This isn't a new observation by any means. Companies large and small from Samsung to Qualcomm to Pebble have already launched smartwatches, with more likely to follow suit soon. Similarly, smart TVs are by no means a new or revolutionary concept.

The year 2007 will go down as a revolutionary one in technology -- one in which, thanks to Apple and Google, technology took a major leap forward. In the past 12 months, we've seen a number of products reach market in these aforementioned pockets of opportunity. However, many of these devices are more reminiscent of Palm or BlackBerry circa 2006, rather than Apple or Google back in 2007.

However, as is always the case in technology, that will of course change, and change quickly. Apple has promised at least one new product this year, and Google is busy buying its way into anything that vaguely represents an emerging technology. Investors who anticipated these sea changes have assuredly prospered since. And as we begin to see signals that the smartphone revolution might be cooling in front of our eyes, investors would be well suited to begin to do the same once more.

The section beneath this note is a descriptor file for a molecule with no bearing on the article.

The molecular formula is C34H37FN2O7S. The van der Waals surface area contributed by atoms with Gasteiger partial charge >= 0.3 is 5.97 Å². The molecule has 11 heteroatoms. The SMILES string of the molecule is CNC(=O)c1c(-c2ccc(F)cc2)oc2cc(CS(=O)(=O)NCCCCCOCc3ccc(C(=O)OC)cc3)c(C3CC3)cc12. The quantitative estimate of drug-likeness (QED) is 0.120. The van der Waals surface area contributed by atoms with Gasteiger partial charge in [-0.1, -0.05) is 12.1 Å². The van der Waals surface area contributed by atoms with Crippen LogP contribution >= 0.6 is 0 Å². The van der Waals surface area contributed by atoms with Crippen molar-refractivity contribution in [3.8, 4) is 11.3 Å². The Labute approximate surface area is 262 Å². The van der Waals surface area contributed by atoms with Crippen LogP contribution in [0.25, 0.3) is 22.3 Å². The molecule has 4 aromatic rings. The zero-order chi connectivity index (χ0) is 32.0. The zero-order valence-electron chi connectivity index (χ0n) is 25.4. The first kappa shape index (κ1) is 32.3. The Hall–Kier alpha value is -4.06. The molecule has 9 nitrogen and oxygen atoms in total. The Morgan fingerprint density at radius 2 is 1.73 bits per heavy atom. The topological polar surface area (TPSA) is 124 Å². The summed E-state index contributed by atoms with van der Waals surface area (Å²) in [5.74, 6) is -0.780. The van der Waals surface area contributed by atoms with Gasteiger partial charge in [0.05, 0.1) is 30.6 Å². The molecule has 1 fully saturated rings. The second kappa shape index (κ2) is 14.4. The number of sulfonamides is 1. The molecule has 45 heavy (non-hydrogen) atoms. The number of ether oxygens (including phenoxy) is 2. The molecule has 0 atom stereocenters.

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Read/Post Comments (3) | Recommend This Article (1)

Comments from our Foolish Readers

Help us keep this a respectfully Foolish area! This is a place for our readers to discuss, debate, and learn more about the Foolish investing topic you read about above. Help us keep it clean and safe. If you believe a comment is abusive or otherwise violates our Fool's Rules, please report it via the Report this Comment Report this Comment icon found on every comment.

  • Report this Comment On March 01, 2014, at 1:21 PM, k1moops wrote: